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Aside from the
java.util.Collection interface, the Java JDK has the
java.util.Map interface as well. It is sometimes also called an Associated Array or a Dictionary. A map defines key value mappings. Implementations of the Map interface do not contain collections of objects. Instead they contain collections of key->value mappings. It can be thought of as an array where the index doesn't need to be an integer.
|Code section 5.17: Use of a map.
import java.util.Map; import java.util.Hashtable; ... Map map = new Hashtable(); ... map.put(key, value);
Use the Map interface if you need to keep related objects together in a Map where you can:
- Access an element by a key object
- Map one object to other
- maps keys to values. A map cannot contain duplicate keys; each key can map to at most one value. The Map interface provides three collection views, which allow a map's contents to be viewed as a set of keys, collection of values, or set of key-value mappings. The key is usually a non-mutable object. The value object however can be a mutable object.
- same as the Map interface, plus the keys in the Map are sorted.
In the above example, the same operations are made with two different map implementations:
We see that only the
TreeMap has sorted the keys. Beware of the generics. The Map interface is tricky. The methods
remove() are not generic. This means that you must be careful of the type of the key:
remove() call has done nothing because
"2" is a
String, not an
Integer so no key and value has been found and removed.
Map Classes[edit | edit source]
The Map interface has the following implementations:
- guarantees that the map will be in ascending key order, sorted according to the natural order for the key's class, not-synchronized.
- Synchronized, null can not be used as key
- is roughly equivalent to Hashtable, except that it is unsynchronized and permits nulls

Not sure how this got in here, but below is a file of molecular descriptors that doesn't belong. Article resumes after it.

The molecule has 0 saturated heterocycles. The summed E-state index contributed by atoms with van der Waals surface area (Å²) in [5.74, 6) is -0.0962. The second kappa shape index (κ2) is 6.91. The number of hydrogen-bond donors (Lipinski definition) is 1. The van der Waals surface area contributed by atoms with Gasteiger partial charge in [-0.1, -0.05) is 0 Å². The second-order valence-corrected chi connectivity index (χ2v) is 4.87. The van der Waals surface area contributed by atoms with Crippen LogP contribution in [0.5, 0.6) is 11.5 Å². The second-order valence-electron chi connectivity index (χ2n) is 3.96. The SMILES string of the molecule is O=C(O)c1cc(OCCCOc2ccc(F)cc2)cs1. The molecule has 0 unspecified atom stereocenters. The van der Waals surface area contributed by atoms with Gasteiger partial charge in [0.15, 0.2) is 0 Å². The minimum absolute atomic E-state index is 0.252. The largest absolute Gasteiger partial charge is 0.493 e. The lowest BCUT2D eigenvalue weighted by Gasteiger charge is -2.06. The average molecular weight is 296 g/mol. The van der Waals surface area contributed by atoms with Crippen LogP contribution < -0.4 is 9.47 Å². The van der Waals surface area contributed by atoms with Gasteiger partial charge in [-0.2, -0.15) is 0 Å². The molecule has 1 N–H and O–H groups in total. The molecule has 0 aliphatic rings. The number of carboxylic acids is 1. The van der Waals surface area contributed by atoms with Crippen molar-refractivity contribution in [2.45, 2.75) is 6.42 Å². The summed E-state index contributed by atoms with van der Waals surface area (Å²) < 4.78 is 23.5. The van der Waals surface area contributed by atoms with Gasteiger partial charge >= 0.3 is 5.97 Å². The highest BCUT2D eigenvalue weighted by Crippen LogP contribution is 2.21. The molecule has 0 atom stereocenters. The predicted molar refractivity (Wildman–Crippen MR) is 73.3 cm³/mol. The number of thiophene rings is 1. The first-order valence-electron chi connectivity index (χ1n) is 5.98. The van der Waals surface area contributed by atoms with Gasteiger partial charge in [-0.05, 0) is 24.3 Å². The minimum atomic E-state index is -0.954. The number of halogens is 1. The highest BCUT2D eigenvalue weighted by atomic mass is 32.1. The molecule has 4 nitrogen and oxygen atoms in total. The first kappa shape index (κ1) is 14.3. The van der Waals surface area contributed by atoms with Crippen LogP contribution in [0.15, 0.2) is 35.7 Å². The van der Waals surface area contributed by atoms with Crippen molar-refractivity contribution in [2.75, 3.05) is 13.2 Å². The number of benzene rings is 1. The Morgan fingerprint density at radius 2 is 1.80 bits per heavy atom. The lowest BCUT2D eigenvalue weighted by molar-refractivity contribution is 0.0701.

- same as Hashtable, plus retrieval operations (including get) generally do not block, so may overlap with update operations (including put and remove).
- entry in a WeakHashMap will automatically be removed when its key is no longer in ordinary use. Non-synchronized.
- This linked list defines the iteration ordering, which is normally the order in which keys were first inserted into the map (first insertion-order). Note that insertion order is not affected if a key is re-inserted into the map.
- This class implements the Map interface with a hash table, using reference-equality in place of object-equality when comparing keys (and values). In other words, in an IdentityHashMap, two keys k1 and k2 are considered equal if and only
if (k1==k2). (In normal Map implementations (like HashMap) two keys k1 and k2 are considered equal if and only
if (k1==null ? k2==null : k1.equals(k2)).) Not-synchronized.
- All of the keys in an enum map must come from a single enum type that is specified, explicitly or implicitly, when the map is created. Enum maps are represented internally as arrays. This representation is extremely compact and efficient. Not-synchronized.
Thread safe maps[edit | edit source]
The following table lists all the synchronized map classes: